On 11/18/05 10:30 AM, "Alan Stange" <[EMAIL PROTECTED]> wrote:

> Actually, this was dual cpu and there was other activity during the full
> minute, but it was on other file devices, which I didn't include in the
> above output.   Given that, and given what I see on the box now I'd
> raise the 20% to 30% just to be more conservative.  It's all in the
> kernel either way; using a different scheduler or file system would
> change that result.  Even better would be using direct IO to not flush
> everything else from memory and avoid some memory copies from kernel to
> user space.  Note that almost none of the time is user time.  Changing
> postgresql won't change the cpu useage.

These are all things that help on the IO wait side possibly, however, there
is a producer/consumer problem in postgres that goes something like this:

- Read some (small number of, sometimes 1) 8k pages
- Do some work on those pages, including lots of copies
- repeat

This back and forth without threading (like AIO, or a multiprocessing
executor) causes cycling and inefficiency that limits throughput.
Optimizing some of the memcopies and other garbage out, plus increasing the
internal (postgres) readahead would probably double the disk bandwidth.

But to be disk-bound (meaning that the disk subsystem is running at full
speed), requires asynchronous I/O.  We do this now with Bizgres MPP, and we
get fully saturated disk channels on every machine.  That means that even on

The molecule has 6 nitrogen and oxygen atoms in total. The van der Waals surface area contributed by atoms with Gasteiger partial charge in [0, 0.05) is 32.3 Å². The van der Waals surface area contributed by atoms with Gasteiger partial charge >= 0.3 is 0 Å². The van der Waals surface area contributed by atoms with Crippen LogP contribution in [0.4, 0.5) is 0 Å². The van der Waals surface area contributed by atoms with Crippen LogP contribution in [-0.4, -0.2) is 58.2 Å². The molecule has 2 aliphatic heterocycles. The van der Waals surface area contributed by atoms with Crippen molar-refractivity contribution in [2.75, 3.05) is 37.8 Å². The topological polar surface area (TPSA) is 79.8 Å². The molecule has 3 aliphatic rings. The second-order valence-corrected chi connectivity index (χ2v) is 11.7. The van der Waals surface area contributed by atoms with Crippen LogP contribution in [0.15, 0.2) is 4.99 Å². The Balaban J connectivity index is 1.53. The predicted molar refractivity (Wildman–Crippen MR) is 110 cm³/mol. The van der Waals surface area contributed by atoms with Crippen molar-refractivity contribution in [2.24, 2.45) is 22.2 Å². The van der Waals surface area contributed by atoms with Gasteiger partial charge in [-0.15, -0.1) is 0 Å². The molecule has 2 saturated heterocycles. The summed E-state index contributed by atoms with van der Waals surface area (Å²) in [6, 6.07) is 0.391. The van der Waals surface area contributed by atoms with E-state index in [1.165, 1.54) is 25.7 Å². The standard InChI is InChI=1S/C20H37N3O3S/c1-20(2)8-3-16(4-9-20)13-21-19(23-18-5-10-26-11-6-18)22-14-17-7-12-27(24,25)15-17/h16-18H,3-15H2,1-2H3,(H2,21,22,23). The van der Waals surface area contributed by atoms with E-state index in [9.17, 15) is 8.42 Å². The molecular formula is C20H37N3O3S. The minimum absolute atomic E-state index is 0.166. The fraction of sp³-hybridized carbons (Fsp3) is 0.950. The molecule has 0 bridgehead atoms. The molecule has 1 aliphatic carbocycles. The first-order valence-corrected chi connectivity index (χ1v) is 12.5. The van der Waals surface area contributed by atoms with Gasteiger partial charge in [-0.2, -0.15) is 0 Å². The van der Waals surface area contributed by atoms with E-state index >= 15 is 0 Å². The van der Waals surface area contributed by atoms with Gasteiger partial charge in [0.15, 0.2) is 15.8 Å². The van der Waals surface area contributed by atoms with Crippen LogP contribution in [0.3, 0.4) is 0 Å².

one machine, we run many times faster than non-MPP postgres.

> One IMHO obvious improvement would be to have vacuum and analyze only do
> direct IO.  Now they appear to be very effective memory flushing tools.
> Table scans on tables larger than say 4x memory should probably also use
> direct IO for reads.

That's been suggested many times prior - I agree, but this also needs AIO to
be maximally effective.

> I don't know what the system cost.   It was part of block of dual
> opterons from Sun that we got some time ago.   I think the 130MB/s is
> slow given the hardware, but it's acceptable.  I'm not too price
> sensitive; I care much more about reliability, uptime, etc.

Then I know what they cost - we have them too (V20z and V40z).  You should
be getting 400MB/s+ with external RAID.

>>> What am I doing wrong?
>>> 9 years ago I co-designed a petabyte data store with a goal of 1GB/s IO
>>> (for a DOE lab).   And now I don't know what I'm doing,
>> Cool.  Would that be Sandia?
>> We routinely sustain 2,000 MB/s from disk on 16x 2003 era machines on
>> complex queries.
> Disk?!  4 StorageTek tape silos.  That would be .002 TB/s.  One has to
> change how you think when you have that much data. And hope you don't
> have a fire, because there's no backup.   That work was while I was at
> BNL.   I believe they are now at 4PB of tape and 150TB of disk.

We had 1.5 Petabytes on 2 STK Silos at NAVO from 1996-1998 where I ran R&D.
We also had a Cray T932 an SGI Origin 3000 with 256 CPUs, a Cray T3E with
1280 CPUs, 2 Cray J916s with 1 TB of shared disk, a Cray C90-16, a Sun E10K,
etc etc, along with clusters of Alpha machines and lots of SGIs.  It's nice
to work with a $40M annual budget.

Later, working with FSL we implemented a weather forecasting cluster that
ultimately became the #5 fastest computer on the TOP500 supercomputing list
from 512 Alpha cluster nodes.  That machine had a 10-way shared SAN, tape
robotics and a Myrinet interconnect and ran 64-bit Linux (in 1998).

- Luke

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